Postgres at Scale: Query Performance and Autovacuuming for Large Tables
There are few large, hard to solve problems that keep your typical software engineer up at night — and a malfunctioning database is absolutely one of them. We’ll walk you through how our team at Compass discovered the issue of query performance slippage on some of our largest tables (200 mil — 3 billion+ records) and what we did to address it.
The Problem: Systematic Degraded Query Performance
In early 2016, we noticed query performance on our largest tables were starting to slip in NewRelic.
Over the course of a few weeks, queries that were once taking 10ms were now taking upwards of 6 seconds or more. The team considered numerous causes from poorly written queries to expensive background jobs that may be causing systematic performance issues. Eventually, with the aid of NewRelic, Amazon RDS logs, and hundreds of EXPLAIN queries, we came to the conclusion that this was a database level issue, not poorly written queries in our application (a very common cause of poor database performance).
The Culprit: Default Autovacuum Settings
After days of research, we narrowed in on the cause: the default autovacuum settings for large tables.
The default settings can cause weeks to elapse without triggering an autovacuuming process to run on a large table. When autovacuuming doesn’t occur, the query planner is using outdated, incorrect data to decide how to most efficiently execute a query.
Imagine trying to tell a friend where the milk is in a grocery store using directions from what the store looked like 5 years ago — you’re friend is going to waste a lot of time using your outdated directions.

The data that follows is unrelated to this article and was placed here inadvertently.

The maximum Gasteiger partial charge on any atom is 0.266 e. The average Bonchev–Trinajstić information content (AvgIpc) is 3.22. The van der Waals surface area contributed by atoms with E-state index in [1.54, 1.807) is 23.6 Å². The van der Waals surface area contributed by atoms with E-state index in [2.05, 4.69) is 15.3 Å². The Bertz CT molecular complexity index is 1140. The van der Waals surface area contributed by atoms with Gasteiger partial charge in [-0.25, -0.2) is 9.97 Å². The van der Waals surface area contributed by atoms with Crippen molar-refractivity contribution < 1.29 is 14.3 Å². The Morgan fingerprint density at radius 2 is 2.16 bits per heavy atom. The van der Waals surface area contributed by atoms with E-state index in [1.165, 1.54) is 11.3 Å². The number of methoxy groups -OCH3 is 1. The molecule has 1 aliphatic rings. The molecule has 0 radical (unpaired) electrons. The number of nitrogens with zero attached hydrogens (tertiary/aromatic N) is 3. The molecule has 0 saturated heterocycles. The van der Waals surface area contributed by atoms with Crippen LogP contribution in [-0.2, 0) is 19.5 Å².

Critical Benefits of Autovacuuming
There are numerous benefits to regular autovacuuming. However, this type of operation consumes system resources. The purpose of the default settings for autovacuuming is to ensure it does not run too often, siphoning precious system resources away from answering queries. It’s a delicate balance to strike.
1. Helps to recover disk space from updated/deleted rows
2. Updates statistics used by the Postgres query planner
3. Updates the visibility map, speeding up index-only scans
4. Protects against loss of very old data due to transaction ID wraparound
The side effects of a poorly functioning query planner can be catastrophic. The CPU and Disk IO hit caused by using these bad directions can lock up vital resources needed by the rest of the database, dramatically decreasing query performance across the board, even for tables that aren’t affected by this specific issue.
Take a look at how a simple select statement, finding a row by its primary key, was impacted (before and after):
The Solution: Tuning of Table-Specific Autovacuum Settings
We use Amazon’s Relational Database Service (RDS) to host our Postgres databases, so much of the infrastructure complexity is hidden from us, e.g. network, filesystem, etc. However, there is a lot to be desired from the default RDS Postgres database configuration.
We found our solution in a rather infrequently mentioned “auto vacuum scale factor” setting that helps Postgres determine when it’s time to perform maintenance on a particular table. RDS defaults to running an autovacuum process when 20% of the tuples in a table have been created, updated or deleted. Some of our larger tables have as many as 3 billion records, so this meant that autovacuuming wouldn’t occur until 600 million rows had been changed!
For our larger tables we decided to update our autovacuum scale factor down to 2% instead of the default 20% (or 60 million records instead of 600).
vacuum threshold = vacuum base threshold + vacuum scale factor * numberof tuples
While the majority of the work to solve our issues was in research, better understanding the internals of Postgres, all it took to rectify the solution was run the following query and wait for Postgres to do its work.
ALTER TABLE table_name SET autovacuum_vacuum_scale_factor = 0.02;
We were able bring down our average query execution time by nearly 50% across the board, but often times upwards of 90% faster on these larger tables.
It goes without saying that this level of speed improvement shouldn’t be surprising when regular database maintenance that should be constantly occurring doesn’t happen for large periods of time.
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